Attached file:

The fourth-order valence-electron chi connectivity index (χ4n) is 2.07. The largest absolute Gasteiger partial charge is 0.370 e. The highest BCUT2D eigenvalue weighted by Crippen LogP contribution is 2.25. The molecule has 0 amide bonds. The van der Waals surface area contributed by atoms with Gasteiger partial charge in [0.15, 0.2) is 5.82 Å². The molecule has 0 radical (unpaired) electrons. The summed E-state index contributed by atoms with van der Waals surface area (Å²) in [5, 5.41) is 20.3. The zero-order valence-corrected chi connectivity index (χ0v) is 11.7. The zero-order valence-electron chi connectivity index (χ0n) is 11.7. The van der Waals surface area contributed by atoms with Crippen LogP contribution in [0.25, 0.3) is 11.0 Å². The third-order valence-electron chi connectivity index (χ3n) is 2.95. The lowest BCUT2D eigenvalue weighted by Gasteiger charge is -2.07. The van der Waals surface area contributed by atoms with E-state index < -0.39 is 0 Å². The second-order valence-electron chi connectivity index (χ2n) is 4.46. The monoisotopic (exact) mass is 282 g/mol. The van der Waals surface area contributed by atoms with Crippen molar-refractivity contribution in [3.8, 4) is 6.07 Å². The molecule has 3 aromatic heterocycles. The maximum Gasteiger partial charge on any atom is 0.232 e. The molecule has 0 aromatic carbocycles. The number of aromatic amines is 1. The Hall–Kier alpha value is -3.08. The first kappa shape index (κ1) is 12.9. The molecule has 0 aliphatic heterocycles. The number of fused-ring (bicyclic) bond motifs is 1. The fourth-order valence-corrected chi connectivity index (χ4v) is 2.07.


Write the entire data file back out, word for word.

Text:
The fourth-order valence-electron chi connectivity index (χ4n) is 2.07. The largest absolute Gasteiger partial charge is 0.370 e. The highest BCUT2D eigenvalue weighted by Crippen LogP contribution is 2.25. The molecule has 0 amide bonds. The van der Waals surface area contributed by atoms with Gasteiger partial charge in [0.15, 0.2) is 5.82 Å². The molecule has 0 radical (unpaired) electrons. The summed E-state index contributed by atoms with van der Waals surface area (Å²) in [5, 5.41) is 20.3. The zero-order valence-corrected chi connectivity index (χ0v) is 11.7. The zero-order valence-electron chi connectivity index (χ0n) is 11.7. The van der Waals surface area contributed by atoms with Crippen LogP contribution in [0.25, 0.3) is 11.0 Å². The third-order valence-electron chi connectivity index (χ3n) is 2.95. The lowest BCUT2D eigenvalue weighted by Gasteiger charge is -2.07. The van der Waals surface area contributed by atoms with E-state index < -0.39 is 0 Å². The second-order valence-electron chi connectivity index (χ2n) is 4.46. The monoisotopic (exact) mass is 282 g/mol. The van der Waals surface area contributed by atoms with Crippen molar-refractivity contribution in [3.8, 4) is 6.07 Å². The molecule has 3 aromatic heterocycles. The maximum Gasteiger partial charge on any atom is 0.232 e. The molecule has 0 aromatic carbocycles. The number of aromatic amines is 1. The Hall–Kier alpha value is -3.08. The first kappa shape index (κ1) is 12.9. The molecule has 0 aliphatic heterocycles. The number of fused-ring (bicyclic) bond motifs is 1. The fourth-order valence-corrected chi connectivity index (χ4v) is 2.07.